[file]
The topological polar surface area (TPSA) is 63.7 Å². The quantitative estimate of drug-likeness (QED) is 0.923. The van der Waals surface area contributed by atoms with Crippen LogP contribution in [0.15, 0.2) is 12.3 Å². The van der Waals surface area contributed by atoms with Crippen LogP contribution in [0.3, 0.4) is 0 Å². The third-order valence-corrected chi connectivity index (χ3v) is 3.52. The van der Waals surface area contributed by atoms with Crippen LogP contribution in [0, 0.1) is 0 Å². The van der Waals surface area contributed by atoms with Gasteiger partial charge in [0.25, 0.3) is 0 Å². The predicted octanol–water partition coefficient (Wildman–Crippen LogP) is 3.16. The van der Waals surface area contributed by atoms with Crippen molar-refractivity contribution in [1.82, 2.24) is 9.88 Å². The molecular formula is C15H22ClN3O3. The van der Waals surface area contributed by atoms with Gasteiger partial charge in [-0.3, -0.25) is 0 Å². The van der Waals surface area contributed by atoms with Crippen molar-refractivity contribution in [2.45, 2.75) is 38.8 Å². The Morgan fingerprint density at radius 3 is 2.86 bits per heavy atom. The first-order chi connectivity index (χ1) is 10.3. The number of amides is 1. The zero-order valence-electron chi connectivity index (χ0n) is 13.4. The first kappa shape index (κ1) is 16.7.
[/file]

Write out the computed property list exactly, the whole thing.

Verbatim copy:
The topological polar surface area (TPSA) is 63.7 Å². The quantitative estimate of drug-likeness (QED) is 0.923. The van der Waals surface area contributed by atoms with Crippen LogP contribution in [0.15, 0.2) is 12.3 Å². The van der Waals surface area contributed by atoms with Crippen LogP contribution in [0.3, 0.4) is 0 Å². The third-order valence-corrected chi connectivity index (χ3v) is 3.52. The van der Waals surface area contributed by atoms with Crippen LogP contribution in [0, 0.1) is 0 Å². The van der Waals surface area contributed by atoms with Gasteiger partial charge in [0.25, 0.3) is 0 Å². The predicted octanol–water partition coefficient (Wildman–Crippen LogP) is 3.16. The van der Waals surface area contributed by atoms with Crippen molar-refractivity contribution in [1.82, 2.24) is 9.88 Å². The molecular formula is C15H22ClN3O3. The van der Waals surface area contributed by atoms with Gasteiger partial charge in [-0.3, -0.25) is 0 Å². The van der Waals surface area contributed by atoms with Crippen molar-refractivity contribution in [2.45, 2.75) is 38.8 Å². The Morgan fingerprint density at radius 3 is 2.86 bits per heavy atom. The first-order chi connectivity index (χ1) is 10.3. The number of amides is 1. The zero-order valence-electron chi connectivity index (χ0n) is 13.4. The first kappa shape index (κ1) is 16.7.